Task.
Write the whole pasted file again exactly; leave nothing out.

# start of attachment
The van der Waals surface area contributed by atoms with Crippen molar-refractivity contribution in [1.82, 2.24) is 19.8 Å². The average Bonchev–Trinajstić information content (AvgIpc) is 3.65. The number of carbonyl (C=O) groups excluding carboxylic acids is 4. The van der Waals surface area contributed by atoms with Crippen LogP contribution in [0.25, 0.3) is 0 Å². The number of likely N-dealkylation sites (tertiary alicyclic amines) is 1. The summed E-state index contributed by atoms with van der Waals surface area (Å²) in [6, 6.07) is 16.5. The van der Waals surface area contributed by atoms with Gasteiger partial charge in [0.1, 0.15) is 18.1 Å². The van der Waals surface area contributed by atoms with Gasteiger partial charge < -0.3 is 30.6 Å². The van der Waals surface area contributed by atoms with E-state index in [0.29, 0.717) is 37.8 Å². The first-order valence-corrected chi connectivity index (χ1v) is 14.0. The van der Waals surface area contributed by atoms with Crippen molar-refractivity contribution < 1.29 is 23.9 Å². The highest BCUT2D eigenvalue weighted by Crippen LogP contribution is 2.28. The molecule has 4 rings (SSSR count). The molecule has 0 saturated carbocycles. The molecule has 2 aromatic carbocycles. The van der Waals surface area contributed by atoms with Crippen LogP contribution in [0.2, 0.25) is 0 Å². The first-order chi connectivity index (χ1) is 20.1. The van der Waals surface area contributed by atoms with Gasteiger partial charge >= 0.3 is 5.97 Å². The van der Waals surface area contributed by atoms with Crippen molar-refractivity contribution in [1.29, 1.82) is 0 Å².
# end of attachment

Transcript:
The van der Waals surface area contributed by atoms with Crippen molar-refractivity contribution in [1.82, 2.24) is 19.8 Å². The average Bonchev–Trinajstić information content (AvgIpc) is 3.65. The number of carbonyl (C=O) groups excluding carboxylic acids is 4. The van der Waals surface area contributed by atoms with Crippen LogP contribution in [0.25, 0.3) is 0 Å². The number of likely N-dealkylation sites (tertiary alicyclic amines) is 1. The summed E-state index contributed by atoms with van der Waals surface area (Å²) in [6, 6.07) is 16.5. The van der Waals surface area contributed by atoms with Gasteiger partial charge in [0.1, 0.15) is 18.1 Å². The van der Waals surface area contributed by atoms with Gasteiger partial charge < -0.3 is 30.6 Å². The van der Waals surface area contributed by atoms with E-state index in [0.29, 0.717) is 37.8 Å². The first-order valence-corrected chi connectivity index (χ1v) is 14.0. The van der Waals surface area contributed by atoms with Crippen molar-refractivity contribution < 1.29 is 23.9 Å². The highest BCUT2D eigenvalue weighted by Crippen LogP contribution is 2.28. The molecule has 4 rings (SSSR count). The molecule has 0 saturated carbocycles. The molecule has 2 aromatic carbocycles. The van der Waals surface area contributed by atoms with Crippen LogP contribution in [0.2, 0.25) is 0 Å². The first-order chi connectivity index (χ1) is 20.1. The van der Waals surface area contributed by atoms with Gasteiger partial charge >= 0.3 is 5.97 Å². The van der Waals surface area contributed by atoms with Crippen molar-refractivity contribution in [1.29, 1.82) is 0 Å².